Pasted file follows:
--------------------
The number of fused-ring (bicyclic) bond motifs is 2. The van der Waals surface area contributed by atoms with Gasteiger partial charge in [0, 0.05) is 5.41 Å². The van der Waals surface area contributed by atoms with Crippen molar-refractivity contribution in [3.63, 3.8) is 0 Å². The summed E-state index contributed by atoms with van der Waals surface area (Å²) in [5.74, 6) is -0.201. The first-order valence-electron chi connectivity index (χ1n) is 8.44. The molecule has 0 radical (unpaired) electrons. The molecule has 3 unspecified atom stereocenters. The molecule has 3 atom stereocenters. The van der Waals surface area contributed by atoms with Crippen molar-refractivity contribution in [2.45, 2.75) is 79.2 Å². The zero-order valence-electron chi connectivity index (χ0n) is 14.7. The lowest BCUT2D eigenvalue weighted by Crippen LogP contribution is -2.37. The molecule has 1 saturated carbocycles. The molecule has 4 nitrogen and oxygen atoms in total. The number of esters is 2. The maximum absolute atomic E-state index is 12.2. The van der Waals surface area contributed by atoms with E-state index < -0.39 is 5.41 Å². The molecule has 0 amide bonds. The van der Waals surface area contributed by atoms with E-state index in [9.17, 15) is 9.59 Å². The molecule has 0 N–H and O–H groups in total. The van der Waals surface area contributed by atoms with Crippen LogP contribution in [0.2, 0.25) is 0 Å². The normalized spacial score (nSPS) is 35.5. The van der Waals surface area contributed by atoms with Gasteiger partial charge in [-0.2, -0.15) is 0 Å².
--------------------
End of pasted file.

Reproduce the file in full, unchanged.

The number of fused-ring (bicyclic) bond motifs is 2. The van der Waals surface area contributed by atoms with Gasteiger partial charge in [0, 0.05) is 5.41 Å². The van der Waals surface area contributed by atoms with Crippen molar-refractivity contribution in [3.63, 3.8) is 0 Å². The summed E-state index contributed by atoms with van der Waals surface area (Å²) in [5.74, 6) is -0.201. The first-order valence-electron chi connectivity index (χ1n) is 8.44. The molecule has 0 radical (unpaired) electrons. The molecule has 3 unspecified atom stereocenters. The molecule has 3 atom stereocenters. The van der Waals surface area contributed by atoms with Crippen molar-refractivity contribution in [2.45, 2.75) is 79.2 Å². The zero-order valence-electron chi connectivity index (χ0n) is 14.7. The lowest BCUT2D eigenvalue weighted by Crippen LogP contribution is -2.37. The molecule has 1 saturated carbocycles. The molecule has 4 nitrogen and oxygen atoms in total. The number of esters is 2. The maximum absolute atomic E-state index is 12.2. The van der Waals surface area contributed by atoms with E-state index < -0.39 is 5.41 Å². The molecule has 0 amide bonds. The van der Waals surface area contributed by atoms with E-state index in [9.17, 15) is 9.59 Å². The molecule has 0 N–H and O–H groups in total. The van der Waals surface area contributed by atoms with Crippen LogP contribution in [0.2, 0.25) is 0 Å². The normalized spacial score (nSPS) is 35.5. The van der Waals surface area contributed by atoms with Gasteiger partial charge in [-0.2, -0.15) is 0 Å².